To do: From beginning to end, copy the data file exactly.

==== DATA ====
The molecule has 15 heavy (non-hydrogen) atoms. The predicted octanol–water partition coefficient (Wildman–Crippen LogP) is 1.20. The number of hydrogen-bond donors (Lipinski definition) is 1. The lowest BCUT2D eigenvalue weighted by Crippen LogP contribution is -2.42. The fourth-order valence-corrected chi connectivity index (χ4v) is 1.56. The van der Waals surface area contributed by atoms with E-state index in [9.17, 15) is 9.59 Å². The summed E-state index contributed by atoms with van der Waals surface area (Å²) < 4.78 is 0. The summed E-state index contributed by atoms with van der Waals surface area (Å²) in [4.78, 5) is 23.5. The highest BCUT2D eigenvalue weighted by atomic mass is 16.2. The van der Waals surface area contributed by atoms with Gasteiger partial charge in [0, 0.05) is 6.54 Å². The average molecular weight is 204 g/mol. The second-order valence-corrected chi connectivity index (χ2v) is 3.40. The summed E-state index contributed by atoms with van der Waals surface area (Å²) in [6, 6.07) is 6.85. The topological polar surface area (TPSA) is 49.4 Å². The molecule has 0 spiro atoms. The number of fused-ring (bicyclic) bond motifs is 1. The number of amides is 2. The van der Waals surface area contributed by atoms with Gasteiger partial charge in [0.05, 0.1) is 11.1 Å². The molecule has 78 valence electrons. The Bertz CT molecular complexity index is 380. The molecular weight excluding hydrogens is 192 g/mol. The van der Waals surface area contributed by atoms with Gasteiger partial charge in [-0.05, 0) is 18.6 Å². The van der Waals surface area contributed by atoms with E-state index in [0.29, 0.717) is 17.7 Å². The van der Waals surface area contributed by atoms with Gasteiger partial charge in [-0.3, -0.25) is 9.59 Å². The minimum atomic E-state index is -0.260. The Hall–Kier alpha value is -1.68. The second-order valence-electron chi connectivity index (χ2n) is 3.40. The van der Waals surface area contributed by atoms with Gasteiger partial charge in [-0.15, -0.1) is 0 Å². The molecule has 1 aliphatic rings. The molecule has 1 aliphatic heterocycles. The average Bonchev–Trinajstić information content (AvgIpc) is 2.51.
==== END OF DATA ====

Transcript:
The molecule has 15 heavy (non-hydrogen) atoms. The predicted octanol–water partition coefficient (Wildman–Crippen LogP) is 1.20. The number of hydrogen-bond donors (Lipinski definition) is 1. The lowest BCUT2D eigenvalue weighted by Crippen LogP contribution is -2.42. The fourth-order valence-corrected chi connectivity index (χ4v) is 1.56. The van der Waals surface area contributed by atoms with E-state index in [9.17, 15) is 9.59 Å². The summed E-state index contributed by atoms with van der Waals surface area (Å²) < 4.78 is 0. The summed E-state index contributed by atoms with van der Waals surface area (Å²) in [4.78, 5) is 23.5. The highest BCUT2D eigenvalue weighted by atomic mass is 16.2. The van der Waals surface area contributed by atoms with Gasteiger partial charge in [0, 0.05) is 6.54 Å². The average molecular weight is 204 g/mol. The second-order valence-corrected chi connectivity index (χ2v) is 3.40. The summed E-state index contributed by atoms with van der Waals surface area (Å²) in [6, 6.07) is 6.85. The topological polar surface area (TPSA) is 49.4 Å². The molecule has 0 spiro atoms. The number of fused-ring (bicyclic) bond motifs is 1. The number of amides is 2. The van der Waals surface area contributed by atoms with Gasteiger partial charge in [0.05, 0.1) is 11.1 Å². The molecule has 78 valence electrons. The Bertz CT molecular complexity index is 380. The molecular weight excluding hydrogens is 192 g/mol. The van der Waals surface area contributed by atoms with Gasteiger partial charge in [-0.05, 0) is 18.6 Å². The van der Waals surface area contributed by atoms with E-state index in [0.29, 0.717) is 17.7 Å². The van der Waals surface area contributed by atoms with Gasteiger partial charge in [-0.3, -0.25) is 9.59 Å². The minimum atomic E-state index is -0.260. The Hall–Kier alpha value is -1.68. The second-order valence-electron chi connectivity index (χ2n) is 3.40. The van der Waals surface area contributed by atoms with Gasteiger partial charge in [-0.15, -0.1) is 0 Å². The molecule has 1 aliphatic rings. The molecule has 1 aliphatic heterocycles. The average Bonchev–Trinajstić information content (AvgIpc) is 2.51.